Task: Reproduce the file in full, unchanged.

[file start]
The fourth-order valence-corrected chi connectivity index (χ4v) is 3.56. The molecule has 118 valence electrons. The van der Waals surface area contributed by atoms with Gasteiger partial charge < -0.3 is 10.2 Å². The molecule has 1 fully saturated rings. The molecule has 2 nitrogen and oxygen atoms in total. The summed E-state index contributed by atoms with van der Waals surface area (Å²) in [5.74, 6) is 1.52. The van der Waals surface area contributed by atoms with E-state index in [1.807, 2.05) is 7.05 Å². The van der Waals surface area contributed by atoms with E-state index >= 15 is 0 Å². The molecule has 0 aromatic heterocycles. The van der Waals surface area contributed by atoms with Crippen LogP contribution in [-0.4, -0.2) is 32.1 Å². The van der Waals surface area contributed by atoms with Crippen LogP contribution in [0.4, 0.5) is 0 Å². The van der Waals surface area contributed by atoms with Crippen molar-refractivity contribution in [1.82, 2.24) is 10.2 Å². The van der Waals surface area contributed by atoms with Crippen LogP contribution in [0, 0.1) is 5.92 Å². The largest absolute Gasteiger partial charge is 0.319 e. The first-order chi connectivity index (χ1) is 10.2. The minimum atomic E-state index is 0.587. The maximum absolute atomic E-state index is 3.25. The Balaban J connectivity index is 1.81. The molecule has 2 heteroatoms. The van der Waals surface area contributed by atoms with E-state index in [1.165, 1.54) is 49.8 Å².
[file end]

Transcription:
The fourth-order valence-corrected chi connectivity index (χ4v) is 3.56. The molecule has 118 valence electrons. The van der Waals surface area contributed by atoms with Gasteiger partial charge < -0.3 is 10.2 Å². The molecule has 1 fully saturated rings. The molecule has 2 nitrogen and oxygen atoms in total. The summed E-state index contributed by atoms with van der Waals surface area (Å²) in [5.74, 6) is 1.52. The van der Waals surface area contributed by atoms with E-state index in [1.807, 2.05) is 7.05 Å². The van der Waals surface area contributed by atoms with E-state index >= 15 is 0 Å². The molecule has 0 aromatic heterocycles. The van der Waals surface area contributed by atoms with Crippen LogP contribution in [-0.4, -0.2) is 32.1 Å². The van der Waals surface area contributed by atoms with Crippen LogP contribution in [0.4, 0.5) is 0 Å². The van der Waals surface area contributed by atoms with Crippen molar-refractivity contribution in [1.82, 2.24) is 10.2 Å². The van der Waals surface area contributed by atoms with Crippen LogP contribution in [0, 0.1) is 5.92 Å². The largest absolute Gasteiger partial charge is 0.319 e. The first-order chi connectivity index (χ1) is 10.2. The minimum atomic E-state index is 0.587. The maximum absolute atomic E-state index is 3.25. The Balaban J connectivity index is 1.81. The molecule has 2 heteroatoms. The van der Waals surface area contributed by atoms with E-state index in [1.165, 1.54) is 49.8 Å².